Financial Institution Objectives & Auto Loan Pricing: Evidence from the Survey of Consumer Finances
48 Pages Posted: 4 Mar 2020 Last revised: 7 Jul 2020
Date Written: July 2, 2020
Prior studies of interest rate differentials between nonprofit financial cooperatives (“credit unions”) and for-profit commercial banks generally find that credit unions offer lower loan rates and higher deposit rates. However, these studies likely suffer from selection bias since they rely on data at the level of the financial institution or branch which cannot account for demand-side (individual or household) or loan-level characteristics. We use household-level data from the Federal Reserve’s Survey of Consumer Finances from 2001 to 2016 to compare auto loan rates for households that borrow from credit unions, banks and other financial institutions (captive lenders and auto finance companies). This allows us to control for important household- and loan-level characteristics, such as income, net-worth, education, age, marital status, ethnicity, home ownership, employment status, credit card utilization, household debt, prior bankruptcies and delinquencies, and loan term and amount. We find that—after accounting for these household- and loan-level characteristics, and loan origination year fixed effects—households that receive auto loans from credit unions pay 0.77 percentage points less on interest rates for new vehicles—and 1.44 percentage points less on used vehicles—relative to households that receive auto loans from banks. The credit union-bank interest rate differential is generally smaller than naïve estimates using institution- and branch-level interest rate data but remains statistically significant and economically meaningful. We provide a back-of-the-envelope estimate of the aggregated savings to households that borrow from credit unions relative to banks and find that the savings from auto loans alone are larger than the entire value of the estimated credit union corporate income tax exemption. Therefore, we argue that credit unions charge lower auto loan rates due to both lower income taxes and their member-oriented objectives as nonprofit cooperatives. We argue that alternative explanations for lower auto loan rates at credit unions—such as the extent of indirect auto lending, auto refinancing, informational advantages, and cross-subsidization across loan products and services—are unlikely to explain the results.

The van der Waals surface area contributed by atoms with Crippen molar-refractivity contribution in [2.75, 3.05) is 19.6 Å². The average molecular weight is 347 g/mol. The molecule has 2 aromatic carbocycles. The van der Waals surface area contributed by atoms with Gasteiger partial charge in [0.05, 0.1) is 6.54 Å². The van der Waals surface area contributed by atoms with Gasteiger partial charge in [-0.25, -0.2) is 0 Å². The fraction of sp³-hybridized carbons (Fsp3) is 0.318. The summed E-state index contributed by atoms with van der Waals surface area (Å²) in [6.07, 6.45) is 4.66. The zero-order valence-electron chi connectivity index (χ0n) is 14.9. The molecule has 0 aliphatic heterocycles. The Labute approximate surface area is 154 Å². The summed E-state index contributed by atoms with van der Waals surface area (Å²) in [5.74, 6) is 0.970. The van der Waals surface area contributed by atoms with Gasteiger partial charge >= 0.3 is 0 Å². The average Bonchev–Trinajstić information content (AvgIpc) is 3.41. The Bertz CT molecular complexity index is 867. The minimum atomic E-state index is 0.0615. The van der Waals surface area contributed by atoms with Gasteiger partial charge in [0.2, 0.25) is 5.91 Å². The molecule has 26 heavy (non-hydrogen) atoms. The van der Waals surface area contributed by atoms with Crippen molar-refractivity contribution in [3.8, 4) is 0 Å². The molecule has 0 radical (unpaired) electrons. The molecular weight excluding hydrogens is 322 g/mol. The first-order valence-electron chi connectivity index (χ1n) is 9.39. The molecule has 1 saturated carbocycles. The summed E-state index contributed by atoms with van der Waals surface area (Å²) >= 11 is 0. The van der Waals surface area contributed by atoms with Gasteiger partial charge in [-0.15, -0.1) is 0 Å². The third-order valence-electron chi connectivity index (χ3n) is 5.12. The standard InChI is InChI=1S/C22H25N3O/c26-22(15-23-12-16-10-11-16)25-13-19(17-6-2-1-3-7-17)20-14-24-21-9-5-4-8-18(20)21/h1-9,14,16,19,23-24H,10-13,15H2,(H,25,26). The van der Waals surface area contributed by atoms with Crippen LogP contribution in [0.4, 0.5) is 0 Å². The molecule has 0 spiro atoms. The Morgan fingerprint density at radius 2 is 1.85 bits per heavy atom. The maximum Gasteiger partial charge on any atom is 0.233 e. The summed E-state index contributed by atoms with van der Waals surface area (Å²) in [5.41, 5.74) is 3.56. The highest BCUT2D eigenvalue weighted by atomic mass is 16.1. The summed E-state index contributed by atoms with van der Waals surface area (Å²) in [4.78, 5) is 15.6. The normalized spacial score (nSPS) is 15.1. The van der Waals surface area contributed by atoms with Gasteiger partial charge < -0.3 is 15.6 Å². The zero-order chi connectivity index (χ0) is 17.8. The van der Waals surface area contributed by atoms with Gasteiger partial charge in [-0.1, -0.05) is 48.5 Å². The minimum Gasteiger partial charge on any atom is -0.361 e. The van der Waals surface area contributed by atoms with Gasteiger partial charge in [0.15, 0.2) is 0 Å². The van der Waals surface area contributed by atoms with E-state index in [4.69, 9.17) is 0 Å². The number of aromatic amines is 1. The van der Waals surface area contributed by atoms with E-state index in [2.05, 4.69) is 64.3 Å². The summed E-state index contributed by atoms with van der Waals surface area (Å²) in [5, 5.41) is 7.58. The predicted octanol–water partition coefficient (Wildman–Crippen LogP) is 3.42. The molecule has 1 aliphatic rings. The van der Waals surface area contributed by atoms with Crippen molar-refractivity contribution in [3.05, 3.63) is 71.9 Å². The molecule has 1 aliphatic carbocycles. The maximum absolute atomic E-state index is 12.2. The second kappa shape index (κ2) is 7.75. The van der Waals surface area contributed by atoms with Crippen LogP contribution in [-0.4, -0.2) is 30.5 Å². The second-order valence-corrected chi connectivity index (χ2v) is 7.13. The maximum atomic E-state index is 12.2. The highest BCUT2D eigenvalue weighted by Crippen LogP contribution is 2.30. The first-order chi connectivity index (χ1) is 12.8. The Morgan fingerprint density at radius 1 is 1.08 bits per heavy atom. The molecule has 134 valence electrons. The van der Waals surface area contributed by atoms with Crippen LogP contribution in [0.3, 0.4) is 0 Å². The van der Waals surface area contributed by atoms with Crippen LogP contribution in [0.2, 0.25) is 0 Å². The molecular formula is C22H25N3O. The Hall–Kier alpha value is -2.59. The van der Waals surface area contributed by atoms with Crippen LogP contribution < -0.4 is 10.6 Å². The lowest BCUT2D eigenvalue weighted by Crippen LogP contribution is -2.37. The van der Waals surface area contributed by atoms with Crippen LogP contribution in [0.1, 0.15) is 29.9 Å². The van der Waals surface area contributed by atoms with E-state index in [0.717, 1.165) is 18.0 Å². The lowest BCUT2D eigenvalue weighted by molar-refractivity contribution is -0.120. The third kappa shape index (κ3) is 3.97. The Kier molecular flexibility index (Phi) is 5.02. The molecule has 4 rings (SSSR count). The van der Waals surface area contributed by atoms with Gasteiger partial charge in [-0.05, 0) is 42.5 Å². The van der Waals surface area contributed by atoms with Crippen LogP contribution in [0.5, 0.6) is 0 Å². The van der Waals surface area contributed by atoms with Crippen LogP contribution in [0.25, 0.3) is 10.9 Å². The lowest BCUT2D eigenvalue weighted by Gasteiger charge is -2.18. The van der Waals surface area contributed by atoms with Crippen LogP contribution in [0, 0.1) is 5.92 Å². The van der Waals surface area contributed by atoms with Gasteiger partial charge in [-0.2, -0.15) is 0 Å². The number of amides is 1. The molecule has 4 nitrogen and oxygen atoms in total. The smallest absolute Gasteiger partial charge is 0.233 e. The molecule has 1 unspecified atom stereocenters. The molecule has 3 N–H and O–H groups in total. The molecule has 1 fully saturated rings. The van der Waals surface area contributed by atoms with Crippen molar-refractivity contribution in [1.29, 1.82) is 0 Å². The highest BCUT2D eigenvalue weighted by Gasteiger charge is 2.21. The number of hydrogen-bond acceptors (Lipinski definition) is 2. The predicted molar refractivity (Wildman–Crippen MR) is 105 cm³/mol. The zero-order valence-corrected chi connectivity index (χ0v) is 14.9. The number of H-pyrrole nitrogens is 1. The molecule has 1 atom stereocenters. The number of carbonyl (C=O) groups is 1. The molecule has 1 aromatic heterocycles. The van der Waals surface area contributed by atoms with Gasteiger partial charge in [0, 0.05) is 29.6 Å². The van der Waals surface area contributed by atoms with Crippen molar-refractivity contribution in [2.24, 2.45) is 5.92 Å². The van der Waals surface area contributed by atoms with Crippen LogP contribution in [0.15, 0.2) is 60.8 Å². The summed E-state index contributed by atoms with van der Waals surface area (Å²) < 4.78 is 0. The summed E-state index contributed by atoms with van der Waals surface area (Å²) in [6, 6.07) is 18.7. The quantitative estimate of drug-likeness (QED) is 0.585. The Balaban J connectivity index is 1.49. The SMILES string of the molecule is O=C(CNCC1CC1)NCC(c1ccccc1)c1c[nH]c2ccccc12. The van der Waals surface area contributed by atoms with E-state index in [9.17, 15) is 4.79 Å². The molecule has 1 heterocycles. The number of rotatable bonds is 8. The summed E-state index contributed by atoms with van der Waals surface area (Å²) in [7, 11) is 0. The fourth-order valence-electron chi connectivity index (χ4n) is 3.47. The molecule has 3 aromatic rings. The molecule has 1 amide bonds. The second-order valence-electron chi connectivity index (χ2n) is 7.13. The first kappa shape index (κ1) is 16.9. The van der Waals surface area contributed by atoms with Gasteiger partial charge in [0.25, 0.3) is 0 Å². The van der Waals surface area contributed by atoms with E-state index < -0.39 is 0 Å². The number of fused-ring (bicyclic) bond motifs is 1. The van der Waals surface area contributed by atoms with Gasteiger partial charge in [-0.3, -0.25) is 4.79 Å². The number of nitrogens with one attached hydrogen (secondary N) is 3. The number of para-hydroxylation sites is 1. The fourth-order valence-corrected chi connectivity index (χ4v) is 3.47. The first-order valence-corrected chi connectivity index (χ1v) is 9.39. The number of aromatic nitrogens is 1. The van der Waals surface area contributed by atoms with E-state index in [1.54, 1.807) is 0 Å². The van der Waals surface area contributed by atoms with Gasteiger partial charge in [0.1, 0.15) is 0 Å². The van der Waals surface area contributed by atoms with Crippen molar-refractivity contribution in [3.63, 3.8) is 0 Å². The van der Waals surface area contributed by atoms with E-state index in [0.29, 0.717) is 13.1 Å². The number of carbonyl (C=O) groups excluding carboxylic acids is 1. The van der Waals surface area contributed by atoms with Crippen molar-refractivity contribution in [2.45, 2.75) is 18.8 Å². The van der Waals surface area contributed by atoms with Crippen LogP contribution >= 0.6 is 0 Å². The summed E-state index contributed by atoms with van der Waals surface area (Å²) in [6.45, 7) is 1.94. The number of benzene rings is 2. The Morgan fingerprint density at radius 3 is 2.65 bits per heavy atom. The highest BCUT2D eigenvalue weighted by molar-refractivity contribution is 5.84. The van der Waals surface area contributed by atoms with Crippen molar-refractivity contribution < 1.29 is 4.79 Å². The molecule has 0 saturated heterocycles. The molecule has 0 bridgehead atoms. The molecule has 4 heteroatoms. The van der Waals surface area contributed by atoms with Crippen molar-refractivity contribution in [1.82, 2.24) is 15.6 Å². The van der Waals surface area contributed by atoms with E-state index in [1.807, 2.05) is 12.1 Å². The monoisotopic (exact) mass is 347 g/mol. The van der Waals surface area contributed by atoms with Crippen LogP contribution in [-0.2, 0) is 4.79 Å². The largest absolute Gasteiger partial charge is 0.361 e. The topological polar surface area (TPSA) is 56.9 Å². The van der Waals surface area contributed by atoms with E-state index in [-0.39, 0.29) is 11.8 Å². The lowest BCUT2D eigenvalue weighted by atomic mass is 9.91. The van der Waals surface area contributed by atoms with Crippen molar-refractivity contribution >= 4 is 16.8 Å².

Keywords: Credit unions; banks; automobile loans; household finance; interest rates
JEL Classification: G21, G23
Suggested Citation: Suggested Citation